Signs of the Times

[From "The Renaissance of Prayer," by Rev. Samuel McComb in The Churchman]

One of the most striking and at the same time most promising features of the religious situation to-day is the new interest in prayer, the strenuous endeavor to understand it, the search for fresh methods whereby it may be made more efficacious in the life of the individual and of the group. It has been shrewdly remarked that an age is known not so much by the books that it reads as by those that it writes. It follows that he who would understand the trend of the higher thought of to-day must give weight to the fact that never probably in the history of religion have been produced so many books and discussions on the theory of prayer, and never so many societies and circles formed for the reduction of theory to practice as at the present time.... The psychologist is right when he says prayer is religion.... The materialistic tradition which for the past half century has governed the science of medicine, to the rigorous exclusion of any moral or spiritual instrumentality in the cure of disease, has at last been challenged. Under the influence of prayer and faith it is now certain that various disorders, incapable of cure by the usual medical remedies, have been mitigated or wholly overcome.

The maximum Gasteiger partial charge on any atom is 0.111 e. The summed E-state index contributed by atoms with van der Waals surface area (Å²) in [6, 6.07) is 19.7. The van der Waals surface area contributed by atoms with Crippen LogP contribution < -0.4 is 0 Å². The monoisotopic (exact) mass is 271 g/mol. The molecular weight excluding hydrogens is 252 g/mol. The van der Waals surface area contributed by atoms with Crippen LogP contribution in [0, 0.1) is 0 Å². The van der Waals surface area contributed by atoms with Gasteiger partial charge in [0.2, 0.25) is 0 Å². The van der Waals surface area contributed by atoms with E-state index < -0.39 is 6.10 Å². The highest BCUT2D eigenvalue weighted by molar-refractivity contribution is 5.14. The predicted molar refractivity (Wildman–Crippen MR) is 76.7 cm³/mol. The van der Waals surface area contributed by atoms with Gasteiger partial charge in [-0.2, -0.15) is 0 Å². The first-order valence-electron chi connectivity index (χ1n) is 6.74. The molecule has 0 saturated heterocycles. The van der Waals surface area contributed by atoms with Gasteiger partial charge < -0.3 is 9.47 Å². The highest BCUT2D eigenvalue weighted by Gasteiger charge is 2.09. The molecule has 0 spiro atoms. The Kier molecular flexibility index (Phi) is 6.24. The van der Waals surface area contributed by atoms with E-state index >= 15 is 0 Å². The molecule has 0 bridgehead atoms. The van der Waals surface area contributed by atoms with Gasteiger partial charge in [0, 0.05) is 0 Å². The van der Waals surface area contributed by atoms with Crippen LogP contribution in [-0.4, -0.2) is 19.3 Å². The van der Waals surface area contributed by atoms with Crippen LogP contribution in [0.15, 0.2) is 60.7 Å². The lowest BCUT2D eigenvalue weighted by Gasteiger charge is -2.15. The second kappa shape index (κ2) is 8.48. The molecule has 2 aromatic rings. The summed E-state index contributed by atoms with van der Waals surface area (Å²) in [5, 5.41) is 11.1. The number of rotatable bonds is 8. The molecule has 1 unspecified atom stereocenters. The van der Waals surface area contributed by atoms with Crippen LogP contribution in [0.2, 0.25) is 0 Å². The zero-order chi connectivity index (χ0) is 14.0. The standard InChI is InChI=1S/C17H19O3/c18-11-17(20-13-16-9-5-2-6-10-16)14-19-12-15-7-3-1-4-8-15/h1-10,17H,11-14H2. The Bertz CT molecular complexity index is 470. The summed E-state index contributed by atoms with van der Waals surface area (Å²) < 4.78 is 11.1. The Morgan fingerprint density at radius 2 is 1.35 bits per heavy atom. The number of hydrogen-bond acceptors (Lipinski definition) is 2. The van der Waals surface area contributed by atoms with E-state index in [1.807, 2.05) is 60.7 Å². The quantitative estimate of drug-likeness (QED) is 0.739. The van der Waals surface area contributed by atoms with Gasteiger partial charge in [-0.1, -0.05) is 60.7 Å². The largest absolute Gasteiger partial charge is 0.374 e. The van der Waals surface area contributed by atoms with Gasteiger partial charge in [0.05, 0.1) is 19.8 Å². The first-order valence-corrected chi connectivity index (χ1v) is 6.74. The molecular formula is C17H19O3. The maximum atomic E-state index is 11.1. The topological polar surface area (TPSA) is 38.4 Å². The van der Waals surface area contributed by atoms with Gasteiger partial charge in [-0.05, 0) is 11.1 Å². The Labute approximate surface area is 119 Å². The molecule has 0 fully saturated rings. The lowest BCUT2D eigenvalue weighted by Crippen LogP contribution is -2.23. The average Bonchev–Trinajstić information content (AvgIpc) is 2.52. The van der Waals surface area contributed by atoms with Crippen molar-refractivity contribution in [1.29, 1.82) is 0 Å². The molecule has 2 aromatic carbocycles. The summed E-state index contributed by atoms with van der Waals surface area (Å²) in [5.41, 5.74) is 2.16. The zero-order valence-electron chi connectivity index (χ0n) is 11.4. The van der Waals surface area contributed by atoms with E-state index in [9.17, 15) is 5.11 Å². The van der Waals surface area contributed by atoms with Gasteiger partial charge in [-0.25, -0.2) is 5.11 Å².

The end of all prayer is to draw near to God, to find in Him our life and our strength. This is real prayer as distinguished from counterfeits. Now in this real prayer there is a power which can shape the future of man and of the world. In answer to such prayer energies are renewed and we cease to be weak, dependent victims of this or that external force; inhibitions are swept away.... The mind that is at peace with itself, the will that is made strong to suffer and to do, the heart that is sustained by hope and inspiration—these are not dead, mechanical things; they are living forces which ever tend to actualize themselves in a world without. They call into being a new series of events and circumstances which otherwise would not have been. Prayer is thus the creator of great practical enterprises, of causes and movements that may affect powerfully the destinies of individuals and of nations. Can any one doubt, for example, that the prayers of a Shaftesbury or a Gladstone set in motion and filled with victorious energy influences that made for the social and spiritual enfranchisement of millions?

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March 11, 1922

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